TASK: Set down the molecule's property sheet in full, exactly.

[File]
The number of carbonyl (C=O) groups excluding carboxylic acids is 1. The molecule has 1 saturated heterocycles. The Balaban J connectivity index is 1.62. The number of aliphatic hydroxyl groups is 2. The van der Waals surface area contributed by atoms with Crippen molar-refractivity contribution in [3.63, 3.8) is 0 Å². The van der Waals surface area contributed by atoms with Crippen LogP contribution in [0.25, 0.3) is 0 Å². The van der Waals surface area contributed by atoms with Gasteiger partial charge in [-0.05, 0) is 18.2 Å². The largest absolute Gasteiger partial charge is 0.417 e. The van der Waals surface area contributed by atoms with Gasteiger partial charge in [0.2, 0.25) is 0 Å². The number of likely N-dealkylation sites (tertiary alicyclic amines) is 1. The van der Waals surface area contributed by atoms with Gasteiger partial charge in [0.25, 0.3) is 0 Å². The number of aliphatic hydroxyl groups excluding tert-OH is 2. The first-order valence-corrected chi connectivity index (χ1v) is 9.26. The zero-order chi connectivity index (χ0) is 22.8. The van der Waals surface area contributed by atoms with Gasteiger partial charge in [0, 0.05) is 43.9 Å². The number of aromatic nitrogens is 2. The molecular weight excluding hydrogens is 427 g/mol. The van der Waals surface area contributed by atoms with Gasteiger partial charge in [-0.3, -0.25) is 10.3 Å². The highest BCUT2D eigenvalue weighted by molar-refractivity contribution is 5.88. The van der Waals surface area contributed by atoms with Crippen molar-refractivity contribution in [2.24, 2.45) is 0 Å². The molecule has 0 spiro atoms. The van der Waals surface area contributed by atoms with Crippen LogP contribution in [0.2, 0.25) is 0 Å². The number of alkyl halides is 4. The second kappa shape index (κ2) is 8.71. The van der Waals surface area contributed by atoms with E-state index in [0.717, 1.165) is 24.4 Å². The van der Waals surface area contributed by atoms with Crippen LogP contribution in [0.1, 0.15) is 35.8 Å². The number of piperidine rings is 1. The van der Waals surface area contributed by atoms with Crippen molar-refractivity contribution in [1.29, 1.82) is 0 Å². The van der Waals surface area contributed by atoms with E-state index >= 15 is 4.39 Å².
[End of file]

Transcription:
The number of carbonyl (C=O) groups excluding carboxylic acids is 1. The molecule has 1 saturated heterocycles. The Balaban J connectivity index is 1.62. The number of aliphatic hydroxyl groups is 2. The van der Waals surface area contributed by atoms with Crippen molar-refractivity contribution in [3.63, 3.8) is 0 Å². The van der Waals surface area contributed by atoms with Crippen LogP contribution in [0.25, 0.3) is 0 Å². The van der Waals surface area contributed by atoms with Gasteiger partial charge in [-0.05, 0) is 18.2 Å². The largest absolute Gasteiger partial charge is 0.417 e. The van der Waals surface area contributed by atoms with Gasteiger partial charge in [0.2, 0.25) is 0 Å². The number of likely N-dealkylation sites (tertiary alicyclic amines) is 1. The van der Waals surface area contributed by atoms with Gasteiger partial charge in [0.25, 0.3) is 0 Å². The number of aliphatic hydroxyl groups excluding tert-OH is 2. The first-order valence-corrected chi connectivity index (χ1v) is 9.26. The zero-order chi connectivity index (χ0) is 22.8. The van der Waals surface area contributed by atoms with Gasteiger partial charge in [0, 0.05) is 43.9 Å². The number of aromatic nitrogens is 2. The molecular weight excluding hydrogens is 427 g/mol. The van der Waals surface area contributed by atoms with Gasteiger partial charge in [-0.3, -0.25) is 10.3 Å². The highest BCUT2D eigenvalue weighted by molar-refractivity contribution is 5.88. The van der Waals surface area contributed by atoms with Crippen molar-refractivity contribution in [2.24, 2.45) is 0 Å². The molecule has 0 spiro atoms. The van der Waals surface area contributed by atoms with Crippen LogP contribution in [0.2, 0.25) is 0 Å². The number of alkyl halides is 4. The second kappa shape index (κ2) is 8.71. The van der Waals surface area contributed by atoms with E-state index in [0.717, 1.165) is 24.4 Å². The van der Waals surface area contributed by atoms with Crippen LogP contribution in [0.1, 0.15) is 35.8 Å². The number of piperidine rings is 1. The van der Waals surface area contributed by atoms with Crippen molar-refractivity contribution in [1.29, 1.82) is 0 Å². The van der Waals surface area contributed by atoms with E-state index >= 15 is 4.39 Å².